Thank you, Steve, for adding some facts instead of the fiction I read here much too often. So people needed an ID or a green card to cross the Canadian border. That means Parker must have had at least one of these. Parker also had a social security number, he paid taxes, and he founded companies. An illegal alien who doesn't exist officially, being registered nowhere, cannot do that. Is that so hard to understand? Although this may sound bitter, we have to accept the fact that the reason for Elvis not touring the world is surely NOT Parker's citizenship or passport but more likely Elvis' decreasing health and his enourmus drug abuse. All of that makes a tour to foreign countries an unforseeable risk. Is it really easier to believe in fairytales when the truth is so obvious? Viva, you're absolutely wrong, please get your facts straight: Parker was SUED for fraud, overreaching and not acting in the artists best interest - but he has never been CONVICTED for anything like that. The lawsuit ended with an out-of-court-settlement after which Parker had to be paid his share of Elvis' income until 1987, ten years after Elvis' death. I think that says all, doesn't it? It is not important if people loved Parker. They had to love Elvis, that's what matters. The manager is not the artist. He has to take over all the negative points to make his star shine even brighter. As we can see now, it worked. Still it's funny to hear that most of the fans who met Parker describe him as a warm and gentle person who cared a lot for the fans. He never treated those people like dirt, as many others in the business do. Just figure this: Thoughout his career, Elvis gave more than 1.500 live performances, he recorded the songs of a few hundred songwriters and lyricists, he sold tons of merchandising, he made 33 movies and more than a dozen TV appearances. That means that Parker had to deal with at least a thousand different people as business partners during his time with Elvis. How many of these people said Parker was a bad manager, an dishonest man or anything like that? I don't know one. Those who really knew him, who made businesss with him, they always state that he was a man of honour, that he was reliable, that he kept his word. You don't find people like that too often in the music industry. Maybe you know that after Elvis' death a lot of artists wanted Parker as their manager which he always declined. Why do you think did they want him? Because he was a bad manager? Surely not! Let's face it: Elvis has never been expoited. He wanted it just that way. If you're really an Elvis fan, don't place your idol under disability.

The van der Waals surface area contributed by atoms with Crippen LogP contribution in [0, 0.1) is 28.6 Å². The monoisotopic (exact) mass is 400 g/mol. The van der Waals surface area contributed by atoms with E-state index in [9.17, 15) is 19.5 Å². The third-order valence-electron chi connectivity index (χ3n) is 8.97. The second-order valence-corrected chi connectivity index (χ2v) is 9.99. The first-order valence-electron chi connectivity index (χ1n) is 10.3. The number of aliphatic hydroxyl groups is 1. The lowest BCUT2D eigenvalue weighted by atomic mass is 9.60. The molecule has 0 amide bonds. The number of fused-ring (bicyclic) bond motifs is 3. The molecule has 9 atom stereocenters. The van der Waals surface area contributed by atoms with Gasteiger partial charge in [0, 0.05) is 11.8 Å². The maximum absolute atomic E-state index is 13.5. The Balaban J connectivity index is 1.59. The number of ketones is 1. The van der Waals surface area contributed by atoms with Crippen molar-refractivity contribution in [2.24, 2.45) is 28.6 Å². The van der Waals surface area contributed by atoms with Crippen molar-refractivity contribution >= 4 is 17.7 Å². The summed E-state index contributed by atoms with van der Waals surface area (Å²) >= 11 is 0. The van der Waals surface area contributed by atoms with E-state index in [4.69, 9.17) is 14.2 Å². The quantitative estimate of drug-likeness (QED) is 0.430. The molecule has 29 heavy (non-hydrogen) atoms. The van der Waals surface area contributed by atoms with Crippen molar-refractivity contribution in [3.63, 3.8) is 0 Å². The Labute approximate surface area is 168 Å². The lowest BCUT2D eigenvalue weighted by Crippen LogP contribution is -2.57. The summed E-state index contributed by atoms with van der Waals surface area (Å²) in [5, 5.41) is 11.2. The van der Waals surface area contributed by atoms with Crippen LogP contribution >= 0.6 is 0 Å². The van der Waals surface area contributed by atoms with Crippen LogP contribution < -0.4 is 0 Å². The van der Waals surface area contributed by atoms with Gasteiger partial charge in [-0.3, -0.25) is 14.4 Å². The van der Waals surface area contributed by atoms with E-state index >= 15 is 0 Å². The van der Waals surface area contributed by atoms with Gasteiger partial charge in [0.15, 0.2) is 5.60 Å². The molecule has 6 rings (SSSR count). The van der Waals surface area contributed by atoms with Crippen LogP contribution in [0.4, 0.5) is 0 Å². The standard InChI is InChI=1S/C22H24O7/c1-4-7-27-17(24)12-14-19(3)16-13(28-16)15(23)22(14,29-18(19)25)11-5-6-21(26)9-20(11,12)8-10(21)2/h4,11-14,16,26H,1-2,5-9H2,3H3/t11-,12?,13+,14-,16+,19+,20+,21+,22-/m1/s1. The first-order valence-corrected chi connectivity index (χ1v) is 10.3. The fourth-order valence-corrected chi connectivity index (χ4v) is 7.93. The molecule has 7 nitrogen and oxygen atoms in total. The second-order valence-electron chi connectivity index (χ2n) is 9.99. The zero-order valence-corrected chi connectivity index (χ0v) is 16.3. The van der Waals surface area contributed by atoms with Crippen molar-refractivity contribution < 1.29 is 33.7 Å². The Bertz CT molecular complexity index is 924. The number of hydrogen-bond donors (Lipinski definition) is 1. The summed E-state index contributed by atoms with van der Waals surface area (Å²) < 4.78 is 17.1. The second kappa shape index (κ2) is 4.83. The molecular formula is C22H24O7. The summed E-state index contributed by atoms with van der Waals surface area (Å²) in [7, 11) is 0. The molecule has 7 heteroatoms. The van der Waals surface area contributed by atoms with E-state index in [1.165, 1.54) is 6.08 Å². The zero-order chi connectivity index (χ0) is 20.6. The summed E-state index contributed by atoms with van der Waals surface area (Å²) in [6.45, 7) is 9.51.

KTemple wrote on February 21, 2009